"In fact, both Griffey and Harkey graded out to a 70" out of a possible score of 80, Harrison said. "We all knew in the organization that George Argyros, our owner, loved to take college players, and if we had both Griffey the prep guy and Harkey the college guy at the same total, Argyros would insist we take Harkey."
So Harrison figured out a way to get around Argyros. "I just added two points to Griffey's totals to break the tie and make Griffey our first pick," he said. "As I remember, I added a point in both hitting and hitting for power."
The overall hitting number was hardly a gamble. Griffey hit .487 in his junior year and again as a senior. The power may have been a stretch. "I used to go the other way, spray the ball around," Griffey said. "Remember when I was in the minors and when I was a rookie, my homer totals weren't so high."
Griffey filled out, although he still is not a classic power hitter. "I'm not that strong," he said. "I think Joey (Cora) benches more than me. I'd be lucky to get 200 pounds. My power comes from bat speed, hands, weight shift, all that technique stuff. I don't try for home runs. They just happen."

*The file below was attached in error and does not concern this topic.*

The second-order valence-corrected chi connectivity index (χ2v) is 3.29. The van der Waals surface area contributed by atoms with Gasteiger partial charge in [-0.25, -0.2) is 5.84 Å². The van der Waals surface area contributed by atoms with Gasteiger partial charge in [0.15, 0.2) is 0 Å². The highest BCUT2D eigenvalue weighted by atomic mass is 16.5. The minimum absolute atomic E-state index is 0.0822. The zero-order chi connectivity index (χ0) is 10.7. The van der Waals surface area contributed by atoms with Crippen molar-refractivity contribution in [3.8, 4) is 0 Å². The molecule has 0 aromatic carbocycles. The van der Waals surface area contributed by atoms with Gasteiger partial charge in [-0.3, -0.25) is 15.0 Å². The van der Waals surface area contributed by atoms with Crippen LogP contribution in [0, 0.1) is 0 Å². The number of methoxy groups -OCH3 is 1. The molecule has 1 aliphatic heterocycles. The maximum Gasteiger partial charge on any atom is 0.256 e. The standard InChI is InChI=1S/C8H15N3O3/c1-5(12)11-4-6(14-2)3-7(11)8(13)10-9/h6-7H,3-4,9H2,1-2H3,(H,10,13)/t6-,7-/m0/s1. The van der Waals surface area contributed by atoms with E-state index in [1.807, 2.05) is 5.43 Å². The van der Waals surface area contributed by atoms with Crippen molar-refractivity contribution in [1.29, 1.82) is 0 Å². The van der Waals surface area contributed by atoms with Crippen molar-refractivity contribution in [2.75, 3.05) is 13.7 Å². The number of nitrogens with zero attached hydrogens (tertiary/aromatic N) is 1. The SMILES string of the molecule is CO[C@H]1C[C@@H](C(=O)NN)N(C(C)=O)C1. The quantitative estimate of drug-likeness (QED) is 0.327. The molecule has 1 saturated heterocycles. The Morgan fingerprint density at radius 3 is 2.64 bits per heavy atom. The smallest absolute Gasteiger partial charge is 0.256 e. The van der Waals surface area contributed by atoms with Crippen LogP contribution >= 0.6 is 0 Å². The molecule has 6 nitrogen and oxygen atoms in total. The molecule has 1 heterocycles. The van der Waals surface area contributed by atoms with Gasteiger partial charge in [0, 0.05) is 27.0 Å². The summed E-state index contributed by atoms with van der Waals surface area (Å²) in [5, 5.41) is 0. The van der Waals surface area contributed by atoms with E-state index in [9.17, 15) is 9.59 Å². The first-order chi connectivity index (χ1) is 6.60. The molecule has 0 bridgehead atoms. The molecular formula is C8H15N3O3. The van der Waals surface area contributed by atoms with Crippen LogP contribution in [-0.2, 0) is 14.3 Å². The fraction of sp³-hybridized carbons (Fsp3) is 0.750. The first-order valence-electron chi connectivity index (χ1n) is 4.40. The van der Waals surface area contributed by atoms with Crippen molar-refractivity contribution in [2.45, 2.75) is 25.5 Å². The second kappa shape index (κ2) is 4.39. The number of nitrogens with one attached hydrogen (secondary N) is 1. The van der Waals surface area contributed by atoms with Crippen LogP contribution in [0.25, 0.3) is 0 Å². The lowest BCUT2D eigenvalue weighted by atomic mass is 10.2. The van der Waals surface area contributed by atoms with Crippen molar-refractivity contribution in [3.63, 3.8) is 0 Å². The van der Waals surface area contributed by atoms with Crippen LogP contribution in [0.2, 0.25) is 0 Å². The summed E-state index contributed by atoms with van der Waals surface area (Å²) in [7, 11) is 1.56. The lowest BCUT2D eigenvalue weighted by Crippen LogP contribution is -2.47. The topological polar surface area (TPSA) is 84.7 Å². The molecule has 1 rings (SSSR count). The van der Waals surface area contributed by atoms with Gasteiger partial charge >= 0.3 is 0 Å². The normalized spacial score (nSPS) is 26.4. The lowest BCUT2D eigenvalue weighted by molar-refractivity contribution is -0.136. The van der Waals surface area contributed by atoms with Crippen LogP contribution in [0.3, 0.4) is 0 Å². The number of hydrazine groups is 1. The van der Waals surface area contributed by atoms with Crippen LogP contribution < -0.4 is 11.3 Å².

Yet Harrison wrote on his report that Griffey's bat would get him to the majors, "with the power that could hit 30 HR in a season someday . . . has all the tools to be a superstar."
"And I turned out to be right," said Harrison, now a senior scout for the Anaheim Angels. "I just remember George Argyros saying, `OK, but you guys better be right.' "
Much of what separated Griffey from the others couldn't translate to the raw data of statistics, judgment or projection. Griffey was a strong kid with an easy personality who loved the game and had fun playing it.